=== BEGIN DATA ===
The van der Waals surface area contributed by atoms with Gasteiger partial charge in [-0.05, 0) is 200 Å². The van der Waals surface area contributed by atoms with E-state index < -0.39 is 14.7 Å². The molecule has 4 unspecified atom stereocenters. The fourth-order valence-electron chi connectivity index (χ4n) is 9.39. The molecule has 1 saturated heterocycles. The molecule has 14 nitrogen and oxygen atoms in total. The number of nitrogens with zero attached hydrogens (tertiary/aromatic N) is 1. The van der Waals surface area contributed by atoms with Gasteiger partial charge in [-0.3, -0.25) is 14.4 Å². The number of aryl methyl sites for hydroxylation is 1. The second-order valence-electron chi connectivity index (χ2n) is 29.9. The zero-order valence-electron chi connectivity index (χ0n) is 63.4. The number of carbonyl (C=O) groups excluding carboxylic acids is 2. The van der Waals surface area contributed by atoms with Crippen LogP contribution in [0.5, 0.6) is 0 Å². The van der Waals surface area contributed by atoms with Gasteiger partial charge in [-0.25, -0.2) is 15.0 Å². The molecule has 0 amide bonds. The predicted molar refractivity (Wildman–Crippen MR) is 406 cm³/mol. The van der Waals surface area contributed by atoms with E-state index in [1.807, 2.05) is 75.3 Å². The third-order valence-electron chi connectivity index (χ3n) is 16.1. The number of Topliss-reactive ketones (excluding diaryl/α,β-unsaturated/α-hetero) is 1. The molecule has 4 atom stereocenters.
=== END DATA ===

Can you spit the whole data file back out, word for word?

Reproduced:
The van der Waals surface area contributed by atoms with Gasteiger partial charge in [-0.05, 0) is 200 Å². The van der Waals surface area contributed by atoms with E-state index < -0.39 is 14.7 Å². The molecule has 4 unspecified atom stereocenters. The fourth-order valence-electron chi connectivity index (χ4n) is 9.39. The molecule has 1 saturated heterocycles. The molecule has 14 nitrogen and oxygen atoms in total. The number of nitrogens with zero attached hydrogens (tertiary/aromatic N) is 1. The van der Waals surface area contributed by atoms with Gasteiger partial charge in [-0.3, -0.25) is 14.4 Å². The number of aryl methyl sites for hydroxylation is 1. The second-order valence-electron chi connectivity index (χ2n) is 29.9. The zero-order valence-electron chi connectivity index (χ0n) is 63.4. The number of carbonyl (C=O) groups excluding carboxylic acids is 2. The van der Waals surface area contributed by atoms with Crippen LogP contribution in [0.5, 0.6) is 0 Å². The van der Waals surface area contributed by atoms with Gasteiger partial charge in [-0.25, -0.2) is 15.0 Å². The molecule has 0 amide bonds. The predicted molar refractivity (Wildman–Crippen MR) is 406 cm³/mol. The van der Waals surface area contributed by atoms with E-state index in [1.807, 2.05) is 75.3 Å². The third-order valence-electron chi connectivity index (χ3n) is 16.1. The number of Topliss-reactive ketones (excluding diaryl/α,β-unsaturated/α-hetero) is 1. The molecule has 4 atom stereocenters.